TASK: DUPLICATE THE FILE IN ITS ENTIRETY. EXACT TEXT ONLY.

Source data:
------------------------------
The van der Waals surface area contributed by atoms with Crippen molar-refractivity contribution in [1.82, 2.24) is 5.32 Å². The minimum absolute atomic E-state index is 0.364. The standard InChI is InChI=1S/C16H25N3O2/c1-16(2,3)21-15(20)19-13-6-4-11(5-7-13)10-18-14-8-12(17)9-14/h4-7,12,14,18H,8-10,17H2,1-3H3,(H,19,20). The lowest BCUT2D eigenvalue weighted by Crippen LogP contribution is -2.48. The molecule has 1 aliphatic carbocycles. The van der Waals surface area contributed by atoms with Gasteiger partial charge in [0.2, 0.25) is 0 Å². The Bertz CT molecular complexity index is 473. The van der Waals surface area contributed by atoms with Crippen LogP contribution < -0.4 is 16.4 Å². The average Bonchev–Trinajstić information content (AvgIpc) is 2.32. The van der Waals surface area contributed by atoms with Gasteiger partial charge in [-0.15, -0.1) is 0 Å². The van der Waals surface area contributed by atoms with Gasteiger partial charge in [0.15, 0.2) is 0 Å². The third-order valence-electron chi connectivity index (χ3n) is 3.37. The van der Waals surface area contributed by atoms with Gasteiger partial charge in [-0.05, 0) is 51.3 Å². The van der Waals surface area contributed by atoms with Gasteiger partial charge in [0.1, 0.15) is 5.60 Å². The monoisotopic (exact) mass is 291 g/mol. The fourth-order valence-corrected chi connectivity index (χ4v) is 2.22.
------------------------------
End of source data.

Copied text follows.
The van der Waals surface area contributed by atoms with Crippen molar-refractivity contribution in [1.82, 2.24) is 5.32 Å². The minimum absolute atomic E-state index is 0.364. The standard InChI is InChI=1S/C16H25N3O2/c1-16(2,3)21-15(20)19-13-6-4-11(5-7-13)10-18-14-8-12(17)9-14/h4-7,12,14,18H,8-10,17H2,1-3H3,(H,19,20). The lowest BCUT2D eigenvalue weighted by Crippen LogP contribution is -2.48. The molecule has 1 aliphatic carbocycles. The van der Waals surface area contributed by atoms with Gasteiger partial charge in [0.2, 0.25) is 0 Å². The Bertz CT molecular complexity index is 473. The van der Waals surface area contributed by atoms with Crippen LogP contribution < -0.4 is 16.4 Å². The average Bonchev–Trinajstić information content (AvgIpc) is 2.32. The van der Waals surface area contributed by atoms with Gasteiger partial charge in [-0.15, -0.1) is 0 Å². The van der Waals surface area contributed by atoms with Gasteiger partial charge in [0.15, 0.2) is 0 Å². The third-order valence-electron chi connectivity index (χ3n) is 3.37. The van der Waals surface area contributed by atoms with Gasteiger partial charge in [-0.05, 0) is 51.3 Å². The van der Waals surface area contributed by atoms with Gasteiger partial charge in [0.1, 0.15) is 5.60 Å². The monoisotopic (exact) mass is 291 g/mol. The fourth-order valence-corrected chi connectivity index (χ4v) is 2.22.